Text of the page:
The history of the House of Garrard is long and prestigious. Garrard has held a Royal Warrant to the British Royal family for 166 years. They were first appointed the privilege by Queen Victoria in 1843. As the first official Crown Jewellers, Garrard has been the exemplar of high quality British jewellery, supplying and maintaining the Crown jewels and exceptional royal commissions for over two centuries.
Jewellery Maker Profile: House of Garrard
The Cullinan Diamond
What is today known as the House of Garrard, began life in 1722 with the skilled silversmith, George Wickes (1698-1761). Having established a reputation for his rococo style silverwear, Wickes gained the attention of Frederick, Prince of Wales. Wickes’ apprentices bought the business upon his retirement in 1760. By 1802 Robert Garrard became the sole owner. His sons, Robert, James and Sebastian continued to run the firm under the name R., J. & S. Garrard. This name was simplified to Garrard & Co. in 1909. In 1911 Garrard establishing their flagship store on Albemarle Street, in London’s illustrious Mayfair. In the same year the firm took on another important royal commission for the Delhi Durbar. For the occasion Garrard created a crown with 6,170 cut diamonds as well as several colours gems, for George V and a mighty diamond and emerald necklace for Queen Mary. The necklace contained the seventh stone (out of nine) cut from the monumental Cullinan diamond.
A year before, in 1910, Garrard was tasked with resetting the Sovereign’s Sceptre with Cross. The sceptre had been used in every British coronation since 1661. In the centre, Garrard placed the Cullinan I (the Star of Africa), the largest clear cut diamond in the world. The record-breaking stone could be taken out and ingeniously placed in a brooch with the Cullinan II.
Garrard had long been at the forefront of innovative settings and stylish designs in British jewellery. In the 1851 Great Exhibition held in Hyde Park, they exhibited over 100 pieces.
Princess Diana’s Engagement Ring
After four generations of Garrard family members running the company, Sebastian Henry Garrard (great-grandson to Robert Garrard senior) died in 1946. In 1952 Garrard amalgamated with The Goldsmiths and Silversmiths Company and moved to Regents Street. In year 1998 bought another merger and move: Garrard was joined by Asprey and moved to New Bond Street until 2002 when they moved back to their original Albemarle premises they occupied in 1911.
2006 marked the end of the Asprey’s partnership, and a year later the Royal Warrant with the Crown also came to an end. However, the house’s royal connection continues with the Prince of Wales. In 1981 Prince Charles commissioned his engagement ring from Garrard. Princess Diana’s iconic sapphire cluster engagement ring has become a signature of the house. Maintaining the house’s past, the engagement ring was modelled on a cluster brooch given by Prince Albert to Queen Victoria on their wedding day. In 2010, Prince William gave his mother’s ring to his bride, Catherine Middleton.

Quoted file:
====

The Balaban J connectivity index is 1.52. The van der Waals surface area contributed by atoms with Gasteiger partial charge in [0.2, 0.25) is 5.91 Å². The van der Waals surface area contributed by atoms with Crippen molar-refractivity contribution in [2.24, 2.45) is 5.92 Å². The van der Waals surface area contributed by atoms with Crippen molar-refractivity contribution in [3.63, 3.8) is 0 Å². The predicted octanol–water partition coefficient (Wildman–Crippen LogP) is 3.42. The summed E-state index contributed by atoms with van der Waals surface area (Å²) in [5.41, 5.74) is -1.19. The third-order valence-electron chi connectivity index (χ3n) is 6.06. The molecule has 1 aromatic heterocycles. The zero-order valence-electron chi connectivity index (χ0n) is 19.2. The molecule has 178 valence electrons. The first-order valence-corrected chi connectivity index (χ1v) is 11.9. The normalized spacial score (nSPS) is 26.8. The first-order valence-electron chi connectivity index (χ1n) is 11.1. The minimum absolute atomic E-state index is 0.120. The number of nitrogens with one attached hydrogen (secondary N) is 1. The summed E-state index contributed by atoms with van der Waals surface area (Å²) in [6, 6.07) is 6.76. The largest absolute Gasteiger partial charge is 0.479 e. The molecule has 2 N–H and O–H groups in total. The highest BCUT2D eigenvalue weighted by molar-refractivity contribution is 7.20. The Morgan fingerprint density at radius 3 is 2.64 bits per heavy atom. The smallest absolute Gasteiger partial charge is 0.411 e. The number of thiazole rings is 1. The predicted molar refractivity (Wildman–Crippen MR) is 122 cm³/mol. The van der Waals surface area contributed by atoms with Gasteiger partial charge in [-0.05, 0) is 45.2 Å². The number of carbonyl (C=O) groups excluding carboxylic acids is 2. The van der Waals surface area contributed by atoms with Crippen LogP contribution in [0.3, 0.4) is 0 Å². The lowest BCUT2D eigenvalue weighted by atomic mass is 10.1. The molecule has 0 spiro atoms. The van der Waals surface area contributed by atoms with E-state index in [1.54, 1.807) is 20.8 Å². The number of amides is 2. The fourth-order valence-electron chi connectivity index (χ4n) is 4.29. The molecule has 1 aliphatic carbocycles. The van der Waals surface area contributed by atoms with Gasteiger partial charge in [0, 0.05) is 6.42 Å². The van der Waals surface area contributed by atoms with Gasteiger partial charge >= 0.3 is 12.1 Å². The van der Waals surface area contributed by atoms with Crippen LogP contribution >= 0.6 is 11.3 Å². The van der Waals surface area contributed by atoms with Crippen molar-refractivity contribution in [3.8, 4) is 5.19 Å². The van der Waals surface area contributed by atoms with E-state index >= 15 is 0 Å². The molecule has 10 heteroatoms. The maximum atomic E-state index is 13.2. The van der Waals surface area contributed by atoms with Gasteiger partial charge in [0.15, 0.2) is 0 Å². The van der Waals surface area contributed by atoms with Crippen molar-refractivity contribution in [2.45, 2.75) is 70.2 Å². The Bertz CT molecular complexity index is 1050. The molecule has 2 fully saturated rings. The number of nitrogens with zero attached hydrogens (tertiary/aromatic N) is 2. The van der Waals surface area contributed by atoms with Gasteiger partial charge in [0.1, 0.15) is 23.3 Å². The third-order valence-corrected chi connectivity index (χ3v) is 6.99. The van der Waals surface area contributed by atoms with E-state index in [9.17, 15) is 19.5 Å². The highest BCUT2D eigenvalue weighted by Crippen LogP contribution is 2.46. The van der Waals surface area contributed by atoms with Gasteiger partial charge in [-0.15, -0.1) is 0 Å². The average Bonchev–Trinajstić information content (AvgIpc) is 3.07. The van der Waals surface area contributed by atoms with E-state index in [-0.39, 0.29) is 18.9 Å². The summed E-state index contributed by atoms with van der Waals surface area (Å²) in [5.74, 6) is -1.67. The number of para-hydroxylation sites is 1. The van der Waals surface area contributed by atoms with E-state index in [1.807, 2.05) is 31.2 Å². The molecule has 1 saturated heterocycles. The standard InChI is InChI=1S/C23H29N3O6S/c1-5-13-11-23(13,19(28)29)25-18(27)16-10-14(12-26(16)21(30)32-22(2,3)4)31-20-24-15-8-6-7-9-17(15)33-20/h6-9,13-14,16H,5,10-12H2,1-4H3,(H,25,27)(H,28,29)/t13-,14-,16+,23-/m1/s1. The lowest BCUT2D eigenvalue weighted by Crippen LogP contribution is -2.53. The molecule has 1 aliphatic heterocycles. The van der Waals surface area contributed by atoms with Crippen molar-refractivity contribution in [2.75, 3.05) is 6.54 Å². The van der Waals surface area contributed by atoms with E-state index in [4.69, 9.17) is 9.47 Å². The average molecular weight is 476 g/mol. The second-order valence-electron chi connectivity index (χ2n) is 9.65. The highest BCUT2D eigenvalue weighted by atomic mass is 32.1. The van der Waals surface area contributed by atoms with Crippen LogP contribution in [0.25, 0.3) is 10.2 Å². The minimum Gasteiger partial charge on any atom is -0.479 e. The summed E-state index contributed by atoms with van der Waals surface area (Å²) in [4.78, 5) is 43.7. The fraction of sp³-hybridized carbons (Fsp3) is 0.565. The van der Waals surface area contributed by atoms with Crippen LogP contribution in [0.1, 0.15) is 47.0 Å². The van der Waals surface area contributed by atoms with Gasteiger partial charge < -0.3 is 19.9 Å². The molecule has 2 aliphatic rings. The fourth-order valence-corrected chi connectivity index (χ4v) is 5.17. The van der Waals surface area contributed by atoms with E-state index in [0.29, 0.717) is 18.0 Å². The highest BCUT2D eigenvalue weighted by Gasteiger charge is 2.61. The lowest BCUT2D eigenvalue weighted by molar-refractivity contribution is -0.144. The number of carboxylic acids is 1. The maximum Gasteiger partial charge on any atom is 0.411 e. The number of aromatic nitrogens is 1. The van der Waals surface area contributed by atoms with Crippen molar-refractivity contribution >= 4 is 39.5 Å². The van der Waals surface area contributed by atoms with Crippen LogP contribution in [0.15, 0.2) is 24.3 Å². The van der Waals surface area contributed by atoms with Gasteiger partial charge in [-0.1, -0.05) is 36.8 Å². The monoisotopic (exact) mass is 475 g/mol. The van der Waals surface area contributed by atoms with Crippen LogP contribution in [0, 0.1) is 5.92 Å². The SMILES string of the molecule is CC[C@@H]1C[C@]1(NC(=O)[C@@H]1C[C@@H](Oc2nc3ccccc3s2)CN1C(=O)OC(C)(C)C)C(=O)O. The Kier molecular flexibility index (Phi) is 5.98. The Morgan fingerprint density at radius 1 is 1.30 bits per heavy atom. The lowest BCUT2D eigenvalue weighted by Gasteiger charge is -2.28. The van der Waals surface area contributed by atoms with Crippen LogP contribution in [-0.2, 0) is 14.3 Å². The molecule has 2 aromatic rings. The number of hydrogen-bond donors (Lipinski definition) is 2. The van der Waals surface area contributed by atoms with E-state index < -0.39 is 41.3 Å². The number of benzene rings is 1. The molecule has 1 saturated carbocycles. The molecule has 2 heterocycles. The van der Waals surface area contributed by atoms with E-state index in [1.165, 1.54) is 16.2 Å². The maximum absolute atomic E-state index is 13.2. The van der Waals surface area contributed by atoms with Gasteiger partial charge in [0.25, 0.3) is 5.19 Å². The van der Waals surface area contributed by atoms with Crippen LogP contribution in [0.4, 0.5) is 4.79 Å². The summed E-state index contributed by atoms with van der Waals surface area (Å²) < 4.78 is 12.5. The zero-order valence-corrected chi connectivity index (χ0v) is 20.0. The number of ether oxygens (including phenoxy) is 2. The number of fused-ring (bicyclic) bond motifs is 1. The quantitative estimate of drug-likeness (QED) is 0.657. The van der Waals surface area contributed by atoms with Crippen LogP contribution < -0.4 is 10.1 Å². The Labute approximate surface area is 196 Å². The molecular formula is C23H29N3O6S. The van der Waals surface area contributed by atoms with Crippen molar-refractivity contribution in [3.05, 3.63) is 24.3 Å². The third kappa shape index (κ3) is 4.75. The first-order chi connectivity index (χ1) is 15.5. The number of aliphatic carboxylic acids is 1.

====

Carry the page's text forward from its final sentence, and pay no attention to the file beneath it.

Since 2012, Sara Prentice has led the House’s designs as Creative Director. Prentice works to maintain Garrard’s status as a touchstone for luxury.
The House of Garrard’s contemporary collections are steeped in British history: from the Tudor Rose collection, to the Regal Cascade, Enchanted Palace and Princess Tiaras. Each of these modern collections draws on the opulence and iconography of court pomp and pageantry. Key motifs used by the House include bows, hearts, wings and feather plumes. Aigrettes were hugely popular in the 1920s. During this period the influence of Indian imperial jewellery flooded the British jewellery industry.
All of Garrard’s designs are executed with the highest quality craftsmanship and include the finest quality stones. The close relationship with the monarchy has led Garrard to handle the largest stones in the world. Garrard was charged with re-cutting the Koh-i-noor in 1852 into a 105.6 carat oval with 66 facets and later setting the enormous stone into the Crown of Queen Alexandra for the coronation of her husband in 1902.
They continue to have a close connection with the royal family. In 2018, Garrard unveiled a 118.88 carat Burmese Sapphire set in their signature cluster setting in homage to the female royals that have worn the design. Recently Prince Harry commissioned the bronze, silver and gold medals for the winners of the Invictus Games.